First, I will define the outline of the legal parameters surrounding illicit substance use in Brazil, and contextualize ayahuasca in relationship to these laws in Brazil and internationally. I will also refer to pharmacological studies on ayahuasca, since legal discourses have relied heavily on biomedical research. Next, I will trace the historical trajectory of ayahuasca’s regulation in Brazil; beginning with the first controversies involving ayahuasca groups; moving on to the initial, temporary prohibition of its use and successive attempts to outlaw it; and arriving finally at the most recent developments.
From this legal discussion, I will move on to another fundamental dimension implicit in the expansion of ayahuasca groups: the dangers of overharvesting of the plant species present in the brew, and governmental attempts at regulating their extraction from forests. I will also examine the relationships established between the UDV and the Santo Daime especially, and the news media and civil society; revealing important information about the ethos of these groups and about the popular imagination surrounding the consumption of ayahuasca. Finally, I will show how the expansion of ayahuasca religions in Brazil is tied to a broader context of international expansion, raising additional questions and problems.Ayahuasca and Brazilian and International Drug Legislation
In Brazil, the new Antidrug Law 10409/02 went into effect on the 27th of February, 2002, partially revoking the previous Law 6368/76 of October 21, 1976, that had established methods for preventing and repressing the trafficking and improper consumption of intoxicating drugs. Yet, because articles 14 and 26 in Chapter 3 of the new law, “On Crimes and Punishments” were vetoed, the previous law’s stipulations on these matters remain. The coexistence of both the old and the new laws has led to debates and confusion owing to various problems and technical inaccuracies found in the older law. Law 6368/76 has been criticized by various sectors of society for criminalizing the user, for not establishing a clear enough distinction between users and traffickers, and for not differentiating penalties according to the substance involved. Some of these central points remain unchanged in the new Antidrug Law 10409/02 due to the veto of the third chapter. How did this come to be?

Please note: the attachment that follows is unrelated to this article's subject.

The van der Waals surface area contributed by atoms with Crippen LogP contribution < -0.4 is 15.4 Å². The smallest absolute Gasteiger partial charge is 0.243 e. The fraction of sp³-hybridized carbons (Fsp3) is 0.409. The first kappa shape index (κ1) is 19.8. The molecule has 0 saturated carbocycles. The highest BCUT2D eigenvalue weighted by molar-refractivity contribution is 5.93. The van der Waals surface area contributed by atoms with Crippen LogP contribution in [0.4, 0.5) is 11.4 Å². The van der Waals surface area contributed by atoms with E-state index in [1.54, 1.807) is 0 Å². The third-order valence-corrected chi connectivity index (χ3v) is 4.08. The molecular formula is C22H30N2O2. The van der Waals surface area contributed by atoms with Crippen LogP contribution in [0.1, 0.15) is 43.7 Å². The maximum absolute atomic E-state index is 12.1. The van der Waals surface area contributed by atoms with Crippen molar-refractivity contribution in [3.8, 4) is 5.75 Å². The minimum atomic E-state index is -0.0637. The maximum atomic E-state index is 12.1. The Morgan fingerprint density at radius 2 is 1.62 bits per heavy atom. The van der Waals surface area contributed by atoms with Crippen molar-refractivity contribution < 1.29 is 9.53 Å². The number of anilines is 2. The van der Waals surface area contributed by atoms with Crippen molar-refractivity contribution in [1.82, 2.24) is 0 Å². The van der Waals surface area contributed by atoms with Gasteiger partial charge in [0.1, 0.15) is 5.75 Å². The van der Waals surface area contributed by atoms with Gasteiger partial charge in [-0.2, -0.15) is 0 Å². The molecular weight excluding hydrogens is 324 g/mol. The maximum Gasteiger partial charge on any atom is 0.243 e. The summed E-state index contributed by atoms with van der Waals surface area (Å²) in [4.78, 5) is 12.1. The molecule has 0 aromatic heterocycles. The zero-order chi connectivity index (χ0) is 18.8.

At the end of 2001, after ten years of debate, the Brazilian Congress approved a draft project for Law 1873 of 1991. This draft went into effect as Law 10409 of 2002, which received several vetoes from the Brazilian president. An important innovation in this law was to replace prison sentences for users with social-educational measures. Another significant alteration was the possibility for alternatives to prison sentencing for traffickers, including revoking of the driver’s license, treatment and rehabilitation programs, community service, etc. However, the new law did not provide an estimate of the duration for such alternative punishments. For this reason, the president, based on an evaluation by the Ministry of Justice, vetoed articles 1 and 3, arguing that such lack of clarity would cause enforcement and policing of drug laws to be weakened, as well as leading to conflicts of jurisdiction between the Health and Justice ministries. Furthermore, if these articles remained after the entire chapter on “Crimes and Punishments” had been vetoed, the result would be a de facto liberalization of drug use: every law proposes a sanction for non-compliance, and the lack of a sanction would imply that drug use was no longer criminalized.